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Thursday, 9 September 2010

A most unusual royal garden party...

Gigantic sheep climbing a ladder to insulate a loft, a string of washing flapping in the breeze, reusable shopping bags being made from old royal curtains......
Not what you'd expect at a garden party.
But the Garden Party to Make a Difference, in the adjoining gardens of Clarence House, Lancaster House and Marlborough House, in central London is the brainchild of Prince Charles, and aims to show how just a few small steps can help build a sustainable future. So it's out with the champagne glasses and in with resuseable waterbottles for guests as they explore more than 100 displays on everything from building green homes to saving electricity and growing your own veg.
I went down for the morning, but ended up spending most of the day there.
I loved this Ark art installation (above), where children from 10 Oxfordshire primary schools show what they'd take if they were to sail away to a low-carbon future. Garden Organic was giving away seedlings of rocket and chard to encourage visitors to grow something edible, and the RSPB demonstrated how to build a nest box from recycled materials.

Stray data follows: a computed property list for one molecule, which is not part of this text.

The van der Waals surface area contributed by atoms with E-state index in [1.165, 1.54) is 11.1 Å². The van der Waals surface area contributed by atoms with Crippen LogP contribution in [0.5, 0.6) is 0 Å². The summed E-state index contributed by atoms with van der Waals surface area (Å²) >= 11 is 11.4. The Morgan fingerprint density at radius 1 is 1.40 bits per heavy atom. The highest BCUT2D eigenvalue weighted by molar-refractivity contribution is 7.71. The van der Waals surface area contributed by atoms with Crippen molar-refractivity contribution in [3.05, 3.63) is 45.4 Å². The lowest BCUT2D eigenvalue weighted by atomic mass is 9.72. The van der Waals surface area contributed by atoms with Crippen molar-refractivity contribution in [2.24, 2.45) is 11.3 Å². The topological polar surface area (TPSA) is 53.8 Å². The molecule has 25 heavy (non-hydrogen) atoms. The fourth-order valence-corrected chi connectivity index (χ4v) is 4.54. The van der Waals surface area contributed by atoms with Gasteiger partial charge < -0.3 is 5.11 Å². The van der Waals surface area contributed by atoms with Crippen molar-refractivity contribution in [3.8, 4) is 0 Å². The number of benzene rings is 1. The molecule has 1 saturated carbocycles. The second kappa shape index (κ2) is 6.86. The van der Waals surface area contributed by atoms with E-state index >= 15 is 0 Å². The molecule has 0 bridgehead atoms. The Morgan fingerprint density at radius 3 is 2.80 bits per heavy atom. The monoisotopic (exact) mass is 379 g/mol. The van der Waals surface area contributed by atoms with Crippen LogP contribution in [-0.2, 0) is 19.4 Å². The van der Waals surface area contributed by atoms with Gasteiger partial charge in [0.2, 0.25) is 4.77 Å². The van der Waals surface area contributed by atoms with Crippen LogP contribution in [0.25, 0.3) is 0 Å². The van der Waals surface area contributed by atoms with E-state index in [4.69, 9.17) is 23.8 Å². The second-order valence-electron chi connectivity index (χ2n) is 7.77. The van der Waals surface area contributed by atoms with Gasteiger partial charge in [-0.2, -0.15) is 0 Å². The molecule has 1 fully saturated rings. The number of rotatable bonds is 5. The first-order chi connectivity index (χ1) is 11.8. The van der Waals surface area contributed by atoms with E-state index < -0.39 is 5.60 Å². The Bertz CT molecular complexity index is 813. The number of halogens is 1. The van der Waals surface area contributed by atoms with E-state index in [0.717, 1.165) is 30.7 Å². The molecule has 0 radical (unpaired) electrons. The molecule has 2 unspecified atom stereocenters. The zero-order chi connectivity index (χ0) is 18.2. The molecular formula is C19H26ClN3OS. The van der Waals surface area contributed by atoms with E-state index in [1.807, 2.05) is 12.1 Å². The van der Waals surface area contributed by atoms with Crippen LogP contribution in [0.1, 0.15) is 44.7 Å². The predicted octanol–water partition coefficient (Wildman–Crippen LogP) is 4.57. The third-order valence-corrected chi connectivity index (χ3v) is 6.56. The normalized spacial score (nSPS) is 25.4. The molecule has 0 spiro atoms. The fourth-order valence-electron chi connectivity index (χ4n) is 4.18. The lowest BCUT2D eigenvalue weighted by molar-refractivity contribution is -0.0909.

There are serious messages too. The washing-line of t-shirts (opposite a thatched summerhouse built for Queen Mary) seeks to persuade people to dry their clothes naturally - using a tumble dryer every two days could cost over £100 a year. And another sign reads: "Be thrifty with your food" - 8.3 million tonnes of food is thrown away by UK households every year, costing the average family £680.

I was tempted by almost everything on sale in the Farmers' Market, and admired the line-up of electric eco-cars. It was also a real thrill to be able to see first-hand what Prince Charles has achieved in the grounds of Clarence House since he moved in after the Queen Mother's death in 2002. (More to come on the blog about this and the recycling of his curtains.)

The festival is part of the Prince's Start initiative, which has seen him touring the country in the royal train (which runs on bio-fuel) looking at projects that help the environment and discussing with business leaders how companies can source goods ethically and recycle more.

Entrance to the Garden Party to Make a Difference is on the corner of Green Park and the Mall and is open from 10 am - 6pm until Sept 19. Tickets cost £15 for adults.
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